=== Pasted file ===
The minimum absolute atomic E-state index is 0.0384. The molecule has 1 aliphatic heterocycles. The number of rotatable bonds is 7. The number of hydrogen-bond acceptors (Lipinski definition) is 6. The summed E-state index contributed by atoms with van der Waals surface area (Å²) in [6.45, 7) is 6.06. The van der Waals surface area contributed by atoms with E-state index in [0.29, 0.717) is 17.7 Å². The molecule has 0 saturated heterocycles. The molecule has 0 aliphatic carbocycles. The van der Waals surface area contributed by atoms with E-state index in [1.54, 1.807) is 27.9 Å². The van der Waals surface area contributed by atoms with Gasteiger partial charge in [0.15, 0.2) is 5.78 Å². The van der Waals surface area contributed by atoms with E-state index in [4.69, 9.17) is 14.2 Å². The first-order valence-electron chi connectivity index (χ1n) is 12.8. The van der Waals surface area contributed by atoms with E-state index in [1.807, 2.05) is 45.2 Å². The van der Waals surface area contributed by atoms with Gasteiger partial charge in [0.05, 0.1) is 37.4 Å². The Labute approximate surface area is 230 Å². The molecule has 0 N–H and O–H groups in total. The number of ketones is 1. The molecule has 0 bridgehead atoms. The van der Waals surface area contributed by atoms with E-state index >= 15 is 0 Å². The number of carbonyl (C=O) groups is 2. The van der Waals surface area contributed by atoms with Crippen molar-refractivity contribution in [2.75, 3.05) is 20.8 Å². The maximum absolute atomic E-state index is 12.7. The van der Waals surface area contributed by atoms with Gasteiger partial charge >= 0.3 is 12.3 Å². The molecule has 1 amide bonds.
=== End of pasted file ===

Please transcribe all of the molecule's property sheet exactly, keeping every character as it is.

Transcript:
The minimum absolute atomic E-state index is 0.0384. The molecule has 1 aliphatic heterocycles. The number of rotatable bonds is 7. The number of hydrogen-bond acceptors (Lipinski definition) is 6. The summed E-state index contributed by atoms with van der Waals surface area (Å²) in [6.45, 7) is 6.06. The van der Waals surface area contributed by atoms with E-state index in [0.29, 0.717) is 17.7 Å². The molecule has 0 saturated heterocycles. The molecule has 0 aliphatic carbocycles. The van der Waals surface area contributed by atoms with E-state index in [1.54, 1.807) is 27.9 Å². The van der Waals surface area contributed by atoms with Gasteiger partial charge in [0.15, 0.2) is 5.78 Å². The van der Waals surface area contributed by atoms with E-state index in [4.69, 9.17) is 14.2 Å². The first-order valence-electron chi connectivity index (χ1n) is 12.8. The van der Waals surface area contributed by atoms with E-state index in [1.807, 2.05) is 45.2 Å². The van der Waals surface area contributed by atoms with Gasteiger partial charge in [0.05, 0.1) is 37.4 Å². The Labute approximate surface area is 230 Å². The molecule has 0 N–H and O–H groups in total. The number of ketones is 1. The molecule has 0 bridgehead atoms. The van der Waals surface area contributed by atoms with E-state index >= 15 is 0 Å². The number of carbonyl (C=O) groups is 2. The van der Waals surface area contributed by atoms with Crippen molar-refractivity contribution in [2.75, 3.05) is 20.8 Å². The maximum absolute atomic E-state index is 12.7. The van der Waals surface area contributed by atoms with Gasteiger partial charge >= 0.3 is 12.3 Å². The molecule has 1 amide bonds.